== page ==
US-Iran logjam ends not with bang but with Twitter | Bangkok Post: tech

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US-Iran logjam ends not with bang but with Twitter

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The surprise first phone contact Friday between presidents Barack Obama and Hassan Rouhani was not only a dramatic moment in US-Iranian ties, but also in the field of digital diplomacy. 

US President Barack Obama speaks to members of the press in the briefing room of the White House September 27, 2013 in Washington, DC about a phone conversation he had with Iranian President Hassan Rouhani

Moments before the US leader announced from the White House podium that he had had a chat with his opposite number, the Iranian president had sent a tweet that may well live on in history.

"In a phone conversation b/w #Iranian & #US Presidents just now: @HassanRouhani: 'Have a Nice Day!' @BarackObama: 'Thank you. Khodahafez,'" it read.

Khodahafez is a Farsi phrase used on parting, like "farewell" or "goodbye," but literally translated as "God be your protector."

Rouhani's account appeared on Twitter after his election this year and his English-language messages have become a symbol of Tehran's diplomatic outreach.

There has been some controversy about the account in Iran. It has not been officially confirmed as his and social networking sites are banned to ordinary citizens.

But throughout his visit this week to the UN General Assembly in New York, Rouhani's office has used the stream to keep followers up to date with his speeches and media appearances.

Any lingering doubts that the account is indeed run by his office evaporated when it confirmed the phone call before the White House did.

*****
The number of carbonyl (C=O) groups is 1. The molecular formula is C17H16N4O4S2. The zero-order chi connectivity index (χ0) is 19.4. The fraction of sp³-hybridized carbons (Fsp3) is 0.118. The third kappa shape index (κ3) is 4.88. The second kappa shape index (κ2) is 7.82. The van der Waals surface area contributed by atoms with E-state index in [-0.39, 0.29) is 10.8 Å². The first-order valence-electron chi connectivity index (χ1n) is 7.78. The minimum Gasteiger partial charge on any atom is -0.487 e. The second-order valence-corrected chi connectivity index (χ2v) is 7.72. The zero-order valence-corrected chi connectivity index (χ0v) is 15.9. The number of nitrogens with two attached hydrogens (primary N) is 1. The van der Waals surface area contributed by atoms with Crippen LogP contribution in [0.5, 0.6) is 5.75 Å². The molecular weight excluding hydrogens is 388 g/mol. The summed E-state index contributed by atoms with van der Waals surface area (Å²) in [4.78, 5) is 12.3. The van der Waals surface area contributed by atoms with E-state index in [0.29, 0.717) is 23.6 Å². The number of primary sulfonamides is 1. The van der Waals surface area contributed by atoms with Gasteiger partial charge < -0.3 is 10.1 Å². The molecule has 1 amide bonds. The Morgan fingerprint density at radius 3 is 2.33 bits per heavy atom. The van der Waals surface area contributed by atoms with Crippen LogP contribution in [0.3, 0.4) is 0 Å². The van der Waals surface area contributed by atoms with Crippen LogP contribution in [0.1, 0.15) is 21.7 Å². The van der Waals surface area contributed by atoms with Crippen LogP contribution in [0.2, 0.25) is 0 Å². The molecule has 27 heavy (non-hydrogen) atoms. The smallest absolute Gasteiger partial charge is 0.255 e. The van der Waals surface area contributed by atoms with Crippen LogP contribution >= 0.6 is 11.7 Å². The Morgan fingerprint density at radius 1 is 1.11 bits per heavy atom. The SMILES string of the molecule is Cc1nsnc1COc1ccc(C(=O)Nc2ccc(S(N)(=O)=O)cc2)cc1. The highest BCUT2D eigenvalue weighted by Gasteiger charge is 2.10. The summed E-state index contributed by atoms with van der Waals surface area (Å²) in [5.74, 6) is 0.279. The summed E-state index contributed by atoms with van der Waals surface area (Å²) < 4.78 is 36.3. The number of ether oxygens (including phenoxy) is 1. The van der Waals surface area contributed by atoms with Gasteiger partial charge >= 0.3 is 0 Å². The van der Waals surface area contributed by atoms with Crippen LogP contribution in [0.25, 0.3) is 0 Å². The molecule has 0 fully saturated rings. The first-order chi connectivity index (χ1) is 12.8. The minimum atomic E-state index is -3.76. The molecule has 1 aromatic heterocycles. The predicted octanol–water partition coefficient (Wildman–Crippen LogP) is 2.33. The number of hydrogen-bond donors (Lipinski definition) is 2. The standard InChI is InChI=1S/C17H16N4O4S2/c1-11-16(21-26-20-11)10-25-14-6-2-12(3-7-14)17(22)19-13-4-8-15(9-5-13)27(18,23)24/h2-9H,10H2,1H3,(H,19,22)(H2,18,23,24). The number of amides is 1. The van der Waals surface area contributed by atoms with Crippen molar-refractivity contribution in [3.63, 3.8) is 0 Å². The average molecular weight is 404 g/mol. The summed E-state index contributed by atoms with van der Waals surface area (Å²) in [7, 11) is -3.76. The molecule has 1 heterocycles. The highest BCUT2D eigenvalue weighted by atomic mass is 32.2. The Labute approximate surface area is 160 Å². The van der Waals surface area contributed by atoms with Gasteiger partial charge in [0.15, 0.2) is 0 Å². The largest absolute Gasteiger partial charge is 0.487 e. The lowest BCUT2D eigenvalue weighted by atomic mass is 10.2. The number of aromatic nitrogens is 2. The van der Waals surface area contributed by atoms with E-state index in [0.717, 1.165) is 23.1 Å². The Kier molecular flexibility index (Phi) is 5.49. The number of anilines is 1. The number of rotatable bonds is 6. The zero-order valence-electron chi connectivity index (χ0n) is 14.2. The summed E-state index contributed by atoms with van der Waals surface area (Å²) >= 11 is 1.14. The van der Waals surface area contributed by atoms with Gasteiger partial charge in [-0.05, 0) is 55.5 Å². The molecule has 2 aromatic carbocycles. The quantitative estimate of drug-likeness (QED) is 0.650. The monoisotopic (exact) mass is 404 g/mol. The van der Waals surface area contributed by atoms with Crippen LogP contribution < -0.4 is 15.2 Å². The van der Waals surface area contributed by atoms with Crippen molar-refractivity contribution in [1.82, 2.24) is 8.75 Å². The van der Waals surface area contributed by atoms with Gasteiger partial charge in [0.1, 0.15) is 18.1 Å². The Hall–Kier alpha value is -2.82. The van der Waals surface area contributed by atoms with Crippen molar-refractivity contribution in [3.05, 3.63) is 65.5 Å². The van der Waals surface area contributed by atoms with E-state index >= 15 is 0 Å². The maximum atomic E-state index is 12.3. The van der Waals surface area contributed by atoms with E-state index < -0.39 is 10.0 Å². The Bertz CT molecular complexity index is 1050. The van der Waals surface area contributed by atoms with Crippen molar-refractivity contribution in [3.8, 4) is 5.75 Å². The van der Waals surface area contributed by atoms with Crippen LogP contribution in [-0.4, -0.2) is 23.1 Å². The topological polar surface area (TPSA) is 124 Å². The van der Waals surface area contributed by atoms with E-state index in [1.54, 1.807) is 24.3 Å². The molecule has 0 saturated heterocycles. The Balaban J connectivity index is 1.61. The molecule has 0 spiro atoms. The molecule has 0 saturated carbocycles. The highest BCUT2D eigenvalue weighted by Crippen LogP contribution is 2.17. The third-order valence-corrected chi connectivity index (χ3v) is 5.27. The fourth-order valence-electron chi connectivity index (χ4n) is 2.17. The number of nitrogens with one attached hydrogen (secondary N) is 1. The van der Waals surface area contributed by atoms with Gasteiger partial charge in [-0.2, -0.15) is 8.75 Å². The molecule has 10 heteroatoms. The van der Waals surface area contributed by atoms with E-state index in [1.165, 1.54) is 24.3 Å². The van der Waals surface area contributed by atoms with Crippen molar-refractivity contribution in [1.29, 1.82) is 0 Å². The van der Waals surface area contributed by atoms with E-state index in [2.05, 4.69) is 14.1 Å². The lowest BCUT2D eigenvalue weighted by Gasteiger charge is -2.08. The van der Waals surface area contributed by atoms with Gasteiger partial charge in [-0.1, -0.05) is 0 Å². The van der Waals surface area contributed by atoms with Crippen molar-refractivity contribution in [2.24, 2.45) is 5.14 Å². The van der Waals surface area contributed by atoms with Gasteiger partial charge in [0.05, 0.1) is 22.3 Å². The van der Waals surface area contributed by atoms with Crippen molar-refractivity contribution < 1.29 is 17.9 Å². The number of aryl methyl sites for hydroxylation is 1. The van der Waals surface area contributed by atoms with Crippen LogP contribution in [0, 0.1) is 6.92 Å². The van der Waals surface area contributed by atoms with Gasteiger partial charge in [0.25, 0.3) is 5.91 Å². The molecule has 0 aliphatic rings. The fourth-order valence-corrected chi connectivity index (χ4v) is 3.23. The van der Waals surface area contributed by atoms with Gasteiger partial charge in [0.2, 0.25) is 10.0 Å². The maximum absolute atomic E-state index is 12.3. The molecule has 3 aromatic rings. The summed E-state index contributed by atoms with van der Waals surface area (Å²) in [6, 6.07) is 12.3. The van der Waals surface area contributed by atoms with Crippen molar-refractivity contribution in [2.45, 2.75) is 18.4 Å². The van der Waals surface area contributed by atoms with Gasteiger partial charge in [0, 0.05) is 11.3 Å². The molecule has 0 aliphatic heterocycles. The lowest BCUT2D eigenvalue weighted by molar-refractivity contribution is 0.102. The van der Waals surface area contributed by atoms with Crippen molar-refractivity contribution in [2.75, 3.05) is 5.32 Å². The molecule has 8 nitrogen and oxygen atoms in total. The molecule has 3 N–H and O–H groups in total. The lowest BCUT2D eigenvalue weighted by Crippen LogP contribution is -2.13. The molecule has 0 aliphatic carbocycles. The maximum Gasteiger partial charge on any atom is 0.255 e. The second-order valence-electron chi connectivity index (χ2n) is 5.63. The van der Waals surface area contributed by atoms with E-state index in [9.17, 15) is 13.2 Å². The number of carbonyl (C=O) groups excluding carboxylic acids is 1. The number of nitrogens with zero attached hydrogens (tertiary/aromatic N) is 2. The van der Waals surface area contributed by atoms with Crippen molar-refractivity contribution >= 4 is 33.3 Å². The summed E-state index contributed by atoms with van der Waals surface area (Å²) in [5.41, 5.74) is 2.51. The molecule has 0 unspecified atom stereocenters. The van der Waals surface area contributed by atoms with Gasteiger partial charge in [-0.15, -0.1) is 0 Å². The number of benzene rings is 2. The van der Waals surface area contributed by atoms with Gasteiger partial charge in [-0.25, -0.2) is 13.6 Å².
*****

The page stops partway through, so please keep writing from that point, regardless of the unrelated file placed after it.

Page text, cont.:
And on Friday, even as Obama spoke in the more traditional venue of the White House briefing room, Rouhani outlined his side of the exchange online.

"President #Rouhani and President @BarackObama expressed their mutual political #will to rapidly solve the #nuclear issue," he said, in a stream of messages sent as his car headed to the airport to leave the US.

"Obama, @HassanRouhani appoint Foreign Ministers to follow up cooperation ASAP.

"@BarackObama to @HassanRouhani: I express my respect for you and ppl of #Iran. I'm convinced that relations between Iran and US..1/3

"@HassanRouhani to @BarackObama: We're hopeful about what we will see from P5+1 and your govt in particular in coming weeks and months..2/3

"@HassanRouhani to @BarackObama: I express my gratitude for your #hospitality and your phone call. Have a good day Mr President. 3/3

"@BarackObama to @HassanRouhani: Thank you, Khodahafez."

Later, for reasons that were not immediately clear, many of the tweets were deleted -- although not before they had been recorded as screenshots or retweeted by thousands of Web users.

The messages that remained, which White House officials confirmed appeared to be both genuine and to reflect a shared understanding of the tone of the call, recounted a cordial exchange.

And the Iranian presidency, in what was certainly an unprecedented gesture, even retweeted on their own account a message from US Secretary of State John Kerry.

"Good first steps w/ #Iran this wk. Positive meeting w/ @JZarif last night. Historic POTUS and @HassanRouhani call today. #Progress -JK," said the State Department account.

Regular Twitter users know that a retweet is not necessarily an endorsement, but the fact that Kerry's message survived the later purge suggests that Rouhani shared his positive take.

The tweets raced around the world and stunned many observers -- not all of them disinterested figures -- who sensed that history was being made.

"I feel like I'm witnessing a tectonic shift in the geo-political landscape reading @HassanRouhani tweets. Fascinating," tweeted Twitter chief executive Dick Costolo.

Costolo doubtless had his reasons to celebrate his own platform's role in the incident -- but there was a sign that he might have a point: Rouhani retweeted him.

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